The Dream of a United Country with One National Anthem
This is the best time of the year to be an NFL football fan. The draft signals the beginning of a new season where anything is possible, and even fans of bad teams dream about winning the Super Bowl. So, I watched the draft because my team actually had a first-round pick this year.
But I digress…
As part of the draft festivities, the performance of our national anthem was preceded by a song called, Lift Every Voice and Sing, which I understand is the black national anthem. Apparently, many African-Americans don’t identify with the recognized national anthem, and they feel they need their own song, which reflects their unique struggles, hardships and triumphs.
For some, I know the black anthem sparks outrage, but as I listened, I felt a completely different emotion.
Hearing the song just made me sad.
Personally, I don’t begrudge African-Americans the right to their own cultural institutions. Having different holidays or songs doesn’t impact my life in any appreciable way, but it does serve as a potent reminder that we have failed as a country. It’s been over 160 years since President Lincoln signed the emancipation proclamation, but the separate black national anthem serves as an ugly reminder that our African-American brothers and sisters still believe they exist within a society that does not accept them as equals.
Eight generations have come and gone since the abolishment of slavery, and we still haven’t figured this out. That is the ugly, unvarnished truth.
Ironically, the attitude of the vast majority of Americans is exactly opposite of the perception held by many African-Americans. It is a tragedy that the fear, suspicion and divisiveness peddled by woke leftists prevails over truth, brotherhood and love.
It is difficult to understand why the invitation to join us as one people and one country is so misunderstood. Perhaps it’s because our desire for unity is so powerful, we come off as nervous and pandering, as though we must be hiding our true intentions. Even savvy conservative talk show hosts often struggle with sounding genuine. They choose their words so carefully they come off as hollow and inauthentic.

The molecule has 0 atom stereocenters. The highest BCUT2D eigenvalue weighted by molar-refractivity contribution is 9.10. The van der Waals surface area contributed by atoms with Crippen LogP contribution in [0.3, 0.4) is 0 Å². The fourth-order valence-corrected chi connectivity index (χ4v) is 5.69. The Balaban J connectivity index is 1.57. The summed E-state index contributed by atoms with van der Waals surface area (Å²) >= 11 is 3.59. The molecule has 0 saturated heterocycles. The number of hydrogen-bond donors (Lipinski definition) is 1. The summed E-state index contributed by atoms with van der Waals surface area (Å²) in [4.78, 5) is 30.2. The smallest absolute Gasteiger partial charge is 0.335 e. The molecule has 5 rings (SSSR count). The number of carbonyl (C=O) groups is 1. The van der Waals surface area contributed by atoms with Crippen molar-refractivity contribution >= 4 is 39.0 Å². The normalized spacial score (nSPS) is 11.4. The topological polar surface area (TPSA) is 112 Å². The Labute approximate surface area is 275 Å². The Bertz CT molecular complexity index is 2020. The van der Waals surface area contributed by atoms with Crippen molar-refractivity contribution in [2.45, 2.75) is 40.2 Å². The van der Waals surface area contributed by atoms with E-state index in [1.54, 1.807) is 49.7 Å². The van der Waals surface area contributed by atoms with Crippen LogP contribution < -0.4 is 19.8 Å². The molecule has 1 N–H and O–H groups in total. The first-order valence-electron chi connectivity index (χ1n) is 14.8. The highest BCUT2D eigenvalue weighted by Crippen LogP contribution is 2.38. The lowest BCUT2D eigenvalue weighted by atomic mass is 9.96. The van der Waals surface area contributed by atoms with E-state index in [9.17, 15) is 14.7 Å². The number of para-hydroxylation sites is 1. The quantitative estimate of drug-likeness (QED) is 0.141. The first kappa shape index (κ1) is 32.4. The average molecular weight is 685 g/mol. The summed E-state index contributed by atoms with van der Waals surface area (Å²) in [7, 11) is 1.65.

The Constitution Embraces Everyone
If there is a resolution to the impasse, it will come from a deeper understanding of the Constitution, the Bill of Rights and the protections they provide for everyone.
“We hold these truths to be self-evident, that all men are created equal, that they are endowed by their Creator with certain unalienable Rights, that among these are Life, Liberty and the pursuit of Happiness.”
Can we consider the possibility that these perfect words from the Declaration of Independence originated from a divine source and were delivered to us by imperfect men? Can we entertain the possibility that the Creator intended the words to apply to every person, but they were slightly misinterpreted when filtered through the lens of human frailty?
Certainly, black Americans should understand how powerful words can be delivered by someone with personal shortcomings.
“I have a dream that my four little children will one day live in a nation where they will not be judged by the color of their skin but by the content of their character.”
We all agree there is perfection in those words. That they were delivered by a man with significant personal failings does not make them any less powerful. If we can accept the faults of Dr. King and embrace his words, can we not extend the same consideration to the founding fathers?
One Country and One Anthem
We must work tirelessly to break down false barriers erected by those who profit from fear and divisiveness. When the African-American community realizes the overwhelming majority of America First patriots yearn for a colorblind society where the measure of success and standing is objective and fair, race baiters and profiteers will scurry away like rats in a bright light.
It’s heartening that people of great courage, like Larry Elder, Thomas Sowell and Candice Owens, have all rejected the politics of race and joined with other patriots to reclaim our country. They recognize the wisdom that emanates from the Constitution, and they have joined with America First to restore our freedoms and constitutional protections.
For the left to survive, they must continue to purposely divide us into groups separated by appearance, religious beliefs and sexuality. It’s a despicable strategy, but in their thirst for authoritarian control, there is no level of collateral damage or violence that’s unacceptable.
I will continue to hope that one day, African-Americans will no longer feel the need for a separate anthem, and instead, they will stand proudly next to us as we all raise our voices in unity to celebrate the Constitution, the Bill of Rights and the greatness of the United States of America.